Tackling the problem
Portugal has been fighting the problem since 2008 when it created an observatory on human trafficking, OSTH. In 2013, the country issued a third action plan against the crime. Penalties for human trafficking are relatively strict, between 3-15 years, depending on the severity and extent of the crime. Sentences can increase by a third if the judge finds extreme violence was used during the exploitation.
Since 2008 the Observatory has been trying to raise awareness about the issue, both among the Portuguese population and those trafficked. Information on their website is available in English and Portuguese and many of their campaigns ask the population to “wake up and report it” if they suspect victims of trafficking.
There are some reception centers for victims of trafficking set up by NGOs and the Portuguese state. Once discovered, the Portuguese authorities offer victims 30-60 days in a state reception center where they can decide if they want to collaborate with the authorities to crack the trafficking ring. If they do decide to cooperate, they are offered a residence permit in Portugal, on a case by case basis which is valid for up to one year and renewable thereafter.
However, collaboration with police and testifying against the rings could result in problems of protection for victims, as the US State Department pointed out in a report on the subject in 2018.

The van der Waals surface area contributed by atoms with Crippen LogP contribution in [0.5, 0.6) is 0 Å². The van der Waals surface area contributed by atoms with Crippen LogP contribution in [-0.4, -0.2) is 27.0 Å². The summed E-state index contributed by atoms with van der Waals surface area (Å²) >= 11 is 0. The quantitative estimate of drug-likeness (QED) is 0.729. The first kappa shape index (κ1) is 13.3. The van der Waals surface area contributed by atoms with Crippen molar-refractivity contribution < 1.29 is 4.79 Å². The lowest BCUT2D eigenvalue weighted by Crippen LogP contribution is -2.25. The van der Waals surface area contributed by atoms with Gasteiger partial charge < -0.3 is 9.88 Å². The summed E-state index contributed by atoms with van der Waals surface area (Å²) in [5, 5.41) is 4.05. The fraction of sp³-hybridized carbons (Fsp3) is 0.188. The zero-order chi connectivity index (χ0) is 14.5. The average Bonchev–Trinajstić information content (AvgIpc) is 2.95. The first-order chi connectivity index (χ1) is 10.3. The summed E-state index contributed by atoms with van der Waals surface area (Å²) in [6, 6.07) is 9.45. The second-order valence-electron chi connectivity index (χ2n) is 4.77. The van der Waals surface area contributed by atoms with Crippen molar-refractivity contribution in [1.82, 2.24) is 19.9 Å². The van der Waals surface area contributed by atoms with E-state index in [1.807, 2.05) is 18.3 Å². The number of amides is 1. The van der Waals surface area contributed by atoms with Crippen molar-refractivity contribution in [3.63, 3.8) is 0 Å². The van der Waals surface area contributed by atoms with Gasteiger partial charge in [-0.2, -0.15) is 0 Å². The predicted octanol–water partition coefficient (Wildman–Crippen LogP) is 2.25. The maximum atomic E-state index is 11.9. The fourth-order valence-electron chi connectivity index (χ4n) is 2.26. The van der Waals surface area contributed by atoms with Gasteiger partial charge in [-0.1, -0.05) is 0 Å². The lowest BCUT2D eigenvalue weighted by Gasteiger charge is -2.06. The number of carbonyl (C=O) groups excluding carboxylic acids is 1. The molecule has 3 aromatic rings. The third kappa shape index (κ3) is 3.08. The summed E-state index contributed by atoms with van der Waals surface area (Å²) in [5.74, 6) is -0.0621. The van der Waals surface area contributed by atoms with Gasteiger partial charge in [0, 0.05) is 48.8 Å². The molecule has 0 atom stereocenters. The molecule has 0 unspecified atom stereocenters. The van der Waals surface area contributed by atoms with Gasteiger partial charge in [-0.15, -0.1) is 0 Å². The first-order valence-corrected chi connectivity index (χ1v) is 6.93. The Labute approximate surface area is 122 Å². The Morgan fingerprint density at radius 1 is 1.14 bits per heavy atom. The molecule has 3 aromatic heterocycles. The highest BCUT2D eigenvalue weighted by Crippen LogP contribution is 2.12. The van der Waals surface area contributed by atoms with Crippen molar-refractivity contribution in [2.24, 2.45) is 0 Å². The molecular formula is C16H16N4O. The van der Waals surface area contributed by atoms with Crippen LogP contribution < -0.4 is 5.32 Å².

Portugal has been working with other European countries, including Austria and Bulgaria, Ireland, the UK and Romania to create a common European monitoring model of human trafficking and crack down on suspected trafficking rings. The government has also set up close bilateral partnerships with many former Portuguese colonies like Brazil, Sao Tome e Principe and Guinea Bissau to try and stop trafficking at the source.
The US State Department report found that in addition to the aforementioned agricultural sector, those working in construction, domestic service and the restaurant business are also often vulnerable to trafficking. West Africa was another source of women and children destined for sexual exploitation both within Portugal and the rest of the EU. The report noted that they were often brought to Portugal to claim asylum on false documents before being moved on to work in other EU countries.